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Killing KVD undermines “branding” of western Canadian wheat

“I see KVD (kernel visual distinguishability) as one of the elements that lets Canadian wheat be sold as a branded product.”


Kernel visual distinguishabi lity (KVD), which was used for decades to quickly and cheaply identify and segregate eight classes of Western Canadian milling wheat from farm to end-user, was ended abruptly last July 31 by Agriculture Minister Gerry Ritz.

John Duvenaud, editor of Wild Oats Grain Market Advisory, spoke out about change and what motivated it Jan. 9 during a question period at the Western Canadian Wheat Growers Association’s annual meeting in Winnipeg. The following is a transcript of Duvenaud’s comments:

“I see KVD (kernel visual distinguishability) as one of the elements that lets Canadian wheat be sold as a branded product. If a buyer wants Red Spring wheat and he buys it from Canada he can take a handful of it and look at it and that’s Canadian Red Spring wheat.

“We got rid of that so we could grow more bushels of ethanol wheat, which is competing against Brazilian sugar cane, which doesn’t have a hope of being competitive ever in a totally commodity world.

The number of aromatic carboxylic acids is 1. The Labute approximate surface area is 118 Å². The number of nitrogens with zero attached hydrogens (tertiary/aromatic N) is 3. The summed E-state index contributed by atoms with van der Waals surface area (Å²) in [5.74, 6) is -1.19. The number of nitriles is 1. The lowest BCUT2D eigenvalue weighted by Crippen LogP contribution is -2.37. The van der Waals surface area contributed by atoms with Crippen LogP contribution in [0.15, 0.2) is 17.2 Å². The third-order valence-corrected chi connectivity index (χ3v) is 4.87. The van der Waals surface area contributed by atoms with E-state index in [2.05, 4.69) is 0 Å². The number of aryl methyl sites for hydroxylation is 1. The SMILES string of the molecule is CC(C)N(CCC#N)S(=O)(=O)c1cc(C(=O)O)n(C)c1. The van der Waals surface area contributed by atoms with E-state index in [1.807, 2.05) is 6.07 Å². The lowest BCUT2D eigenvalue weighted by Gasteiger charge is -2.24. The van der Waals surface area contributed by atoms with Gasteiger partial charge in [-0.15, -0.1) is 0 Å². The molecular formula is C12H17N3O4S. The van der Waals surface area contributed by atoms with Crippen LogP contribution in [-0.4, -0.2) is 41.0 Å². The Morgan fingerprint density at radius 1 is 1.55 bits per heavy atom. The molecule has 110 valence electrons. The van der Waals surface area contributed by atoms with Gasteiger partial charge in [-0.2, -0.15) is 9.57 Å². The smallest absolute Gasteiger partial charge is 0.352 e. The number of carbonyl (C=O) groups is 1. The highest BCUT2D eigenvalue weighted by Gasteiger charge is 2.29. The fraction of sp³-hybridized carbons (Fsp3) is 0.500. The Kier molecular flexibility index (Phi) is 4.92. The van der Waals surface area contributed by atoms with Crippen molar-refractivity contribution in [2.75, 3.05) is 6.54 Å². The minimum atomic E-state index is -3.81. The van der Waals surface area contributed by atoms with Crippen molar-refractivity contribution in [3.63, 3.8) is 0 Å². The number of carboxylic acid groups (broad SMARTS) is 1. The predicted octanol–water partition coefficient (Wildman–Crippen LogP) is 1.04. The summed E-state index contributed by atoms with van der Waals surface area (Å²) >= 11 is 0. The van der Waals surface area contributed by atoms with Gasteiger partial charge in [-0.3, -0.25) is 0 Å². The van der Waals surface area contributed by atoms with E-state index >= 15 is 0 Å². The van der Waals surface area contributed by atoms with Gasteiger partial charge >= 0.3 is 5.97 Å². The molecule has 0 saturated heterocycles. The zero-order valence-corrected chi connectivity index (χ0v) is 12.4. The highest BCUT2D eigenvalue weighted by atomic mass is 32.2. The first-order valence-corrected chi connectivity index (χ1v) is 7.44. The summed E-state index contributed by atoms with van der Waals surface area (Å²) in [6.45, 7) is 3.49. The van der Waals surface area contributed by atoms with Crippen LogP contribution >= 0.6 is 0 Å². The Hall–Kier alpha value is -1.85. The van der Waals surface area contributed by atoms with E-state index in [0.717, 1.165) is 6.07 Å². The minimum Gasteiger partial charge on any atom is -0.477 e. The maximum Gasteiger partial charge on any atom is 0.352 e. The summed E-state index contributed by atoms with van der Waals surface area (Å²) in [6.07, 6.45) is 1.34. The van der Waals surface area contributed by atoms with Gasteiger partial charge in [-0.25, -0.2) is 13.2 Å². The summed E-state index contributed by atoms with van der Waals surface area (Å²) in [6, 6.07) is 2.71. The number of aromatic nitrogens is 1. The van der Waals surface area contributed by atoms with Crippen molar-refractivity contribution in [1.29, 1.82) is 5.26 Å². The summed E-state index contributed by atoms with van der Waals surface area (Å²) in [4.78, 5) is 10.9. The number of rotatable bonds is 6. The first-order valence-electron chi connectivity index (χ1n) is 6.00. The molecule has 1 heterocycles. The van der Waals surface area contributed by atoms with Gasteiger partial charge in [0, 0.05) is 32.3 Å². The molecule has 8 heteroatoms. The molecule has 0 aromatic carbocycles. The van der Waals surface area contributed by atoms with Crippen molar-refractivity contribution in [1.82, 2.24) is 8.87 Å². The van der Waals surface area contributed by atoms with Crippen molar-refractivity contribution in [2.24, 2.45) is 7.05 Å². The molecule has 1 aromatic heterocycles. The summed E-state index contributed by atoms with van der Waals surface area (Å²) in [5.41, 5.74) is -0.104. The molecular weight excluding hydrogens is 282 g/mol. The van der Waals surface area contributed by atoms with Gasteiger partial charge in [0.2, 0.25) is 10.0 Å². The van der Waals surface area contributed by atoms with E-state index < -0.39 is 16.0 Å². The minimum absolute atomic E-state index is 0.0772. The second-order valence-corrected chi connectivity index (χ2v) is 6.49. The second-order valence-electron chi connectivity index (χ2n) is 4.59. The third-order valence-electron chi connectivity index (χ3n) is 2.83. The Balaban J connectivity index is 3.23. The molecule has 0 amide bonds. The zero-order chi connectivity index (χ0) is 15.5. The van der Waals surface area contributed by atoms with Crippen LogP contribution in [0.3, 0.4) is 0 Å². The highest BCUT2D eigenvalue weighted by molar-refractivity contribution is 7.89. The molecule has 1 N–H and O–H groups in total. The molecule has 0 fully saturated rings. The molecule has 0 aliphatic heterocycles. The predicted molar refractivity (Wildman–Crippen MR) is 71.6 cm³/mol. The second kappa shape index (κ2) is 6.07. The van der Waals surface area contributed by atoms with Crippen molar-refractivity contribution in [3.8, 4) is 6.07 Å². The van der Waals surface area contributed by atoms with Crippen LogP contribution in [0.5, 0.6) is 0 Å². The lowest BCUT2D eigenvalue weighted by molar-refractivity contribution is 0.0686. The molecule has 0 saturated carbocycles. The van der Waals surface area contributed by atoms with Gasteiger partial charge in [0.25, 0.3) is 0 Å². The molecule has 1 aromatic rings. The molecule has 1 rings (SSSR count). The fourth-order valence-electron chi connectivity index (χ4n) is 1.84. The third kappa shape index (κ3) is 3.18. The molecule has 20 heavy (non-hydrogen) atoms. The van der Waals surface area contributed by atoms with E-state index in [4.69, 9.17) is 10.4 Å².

“I think the reason we went to eliminating KVD is because the present government ran in the previous election on the basis that they were going to get rid of the wheat board monopoly, didn’t do it (and thought) OK, what can we give to western farmers?

“The (Western Canadian) Wheat Growers (Association) wants to get rid of KVD. OK, let’s get rid of KVD, boom like that. There are supposed to be some tests developed, but there are no tests (to identify wheat varieties on the elevator driveway) that are quick and easy. We went through a system where the industry figured out how we’re going to deal with this. OK, it’s mostly the grain trade. What will we do? Make the farmers sign a declaration.

“So now every farmer in this room signs something that leaves him open to some unknown legal liability. And for what? We want to be selling grain as a branded product, not a commodity product and I think this is a totally wrong way to be going.”



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